WingX: World Bizav Traffic Slowly Rising

 - May 22, 2020, 2:51 PM
As the business aviation segment slowly recovers, smaller aircraft such as the single-engine Pilatus PC-12 turboprop are seeing use while their intercontinental-range business jet counterparts remain largely idle, amidst the continuing Covid-19 pandemic.

This story is part of AIN's continuing coverage of the impact of the coronavirus on aviation.

Global business aviation traffic is down by 55 percent year-over-year as the industry continues dealing with the headwinds posed by the Covid-19 pandemic, according to the latest statistics released on Thursday by data provider WingX. In its weekly Global Market Tracker, the company noted that the 113,000 legs flown thus far in May stands in contrast to the 254,000 a year before. On average, 2,600 business aircraft were active each day in May, representing 44 percent of the number usually deployed.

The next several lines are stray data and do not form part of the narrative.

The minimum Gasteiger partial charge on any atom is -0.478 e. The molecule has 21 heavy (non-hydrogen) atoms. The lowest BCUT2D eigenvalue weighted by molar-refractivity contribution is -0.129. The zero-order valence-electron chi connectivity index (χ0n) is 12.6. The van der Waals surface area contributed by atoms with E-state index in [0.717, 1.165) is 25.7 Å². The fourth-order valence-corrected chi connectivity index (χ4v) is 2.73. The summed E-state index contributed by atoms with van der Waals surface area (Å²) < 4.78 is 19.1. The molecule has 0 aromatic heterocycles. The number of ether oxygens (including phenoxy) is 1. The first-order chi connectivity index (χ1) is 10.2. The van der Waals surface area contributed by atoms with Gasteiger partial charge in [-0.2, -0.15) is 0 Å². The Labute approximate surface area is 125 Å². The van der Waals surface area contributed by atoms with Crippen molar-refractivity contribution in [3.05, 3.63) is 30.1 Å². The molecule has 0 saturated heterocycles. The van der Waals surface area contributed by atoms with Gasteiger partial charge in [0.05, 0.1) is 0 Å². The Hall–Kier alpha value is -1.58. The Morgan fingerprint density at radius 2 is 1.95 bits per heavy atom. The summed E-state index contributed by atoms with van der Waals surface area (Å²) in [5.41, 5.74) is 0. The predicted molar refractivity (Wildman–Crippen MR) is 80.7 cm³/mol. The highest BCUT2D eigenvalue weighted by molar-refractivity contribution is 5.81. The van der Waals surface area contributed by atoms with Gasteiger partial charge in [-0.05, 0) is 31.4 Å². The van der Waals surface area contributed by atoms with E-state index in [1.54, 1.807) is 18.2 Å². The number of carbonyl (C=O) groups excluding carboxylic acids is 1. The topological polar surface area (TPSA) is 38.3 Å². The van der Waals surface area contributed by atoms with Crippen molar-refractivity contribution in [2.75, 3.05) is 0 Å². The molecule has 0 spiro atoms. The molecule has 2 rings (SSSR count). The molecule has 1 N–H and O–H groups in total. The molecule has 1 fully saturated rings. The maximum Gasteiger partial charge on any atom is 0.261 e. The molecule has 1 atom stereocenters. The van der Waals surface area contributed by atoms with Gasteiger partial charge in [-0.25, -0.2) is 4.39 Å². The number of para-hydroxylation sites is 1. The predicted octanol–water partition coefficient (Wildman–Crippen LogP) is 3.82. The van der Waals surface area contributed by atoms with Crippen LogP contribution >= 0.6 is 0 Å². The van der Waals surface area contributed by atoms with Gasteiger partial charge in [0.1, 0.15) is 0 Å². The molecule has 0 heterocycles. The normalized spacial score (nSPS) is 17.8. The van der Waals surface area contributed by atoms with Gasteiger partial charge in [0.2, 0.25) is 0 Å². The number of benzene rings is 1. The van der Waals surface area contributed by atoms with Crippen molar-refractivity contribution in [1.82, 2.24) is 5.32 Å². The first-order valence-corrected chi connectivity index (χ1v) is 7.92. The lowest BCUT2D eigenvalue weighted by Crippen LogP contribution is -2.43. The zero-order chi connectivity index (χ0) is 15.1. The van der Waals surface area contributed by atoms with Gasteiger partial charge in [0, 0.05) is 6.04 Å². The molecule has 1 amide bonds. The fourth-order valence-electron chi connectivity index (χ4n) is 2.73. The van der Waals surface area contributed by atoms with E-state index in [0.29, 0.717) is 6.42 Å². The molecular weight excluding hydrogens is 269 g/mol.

But the Hamburg, Germany-based WingX noted some cause for optimism as the seven-day rolling average jumped from 4,800 flights on May 1, to 6,800 on May 19. At its low point in mid-April, the total plunged below 3,700 daily flights. In contrast, commercial scheduled flights are still around 85 percent below normal levels.

“The improvement in daily activity is encouraging, as is the higher fleet employment, but its too early to see if this demand is resilient, or simply reflects the slight relaxation in government lockdown,” said WingX managing director Richard Koe. “The trajectory of virus suppression policy seems to indicate that international and especially intercontinental travel will be slowest to recover.”

So far this month, nearly 30 percent of all business aviation activity involved turboprops, mainly the Pilatus PC-12, Cessna 208 Caravan, and the Beechcraft King Air 200.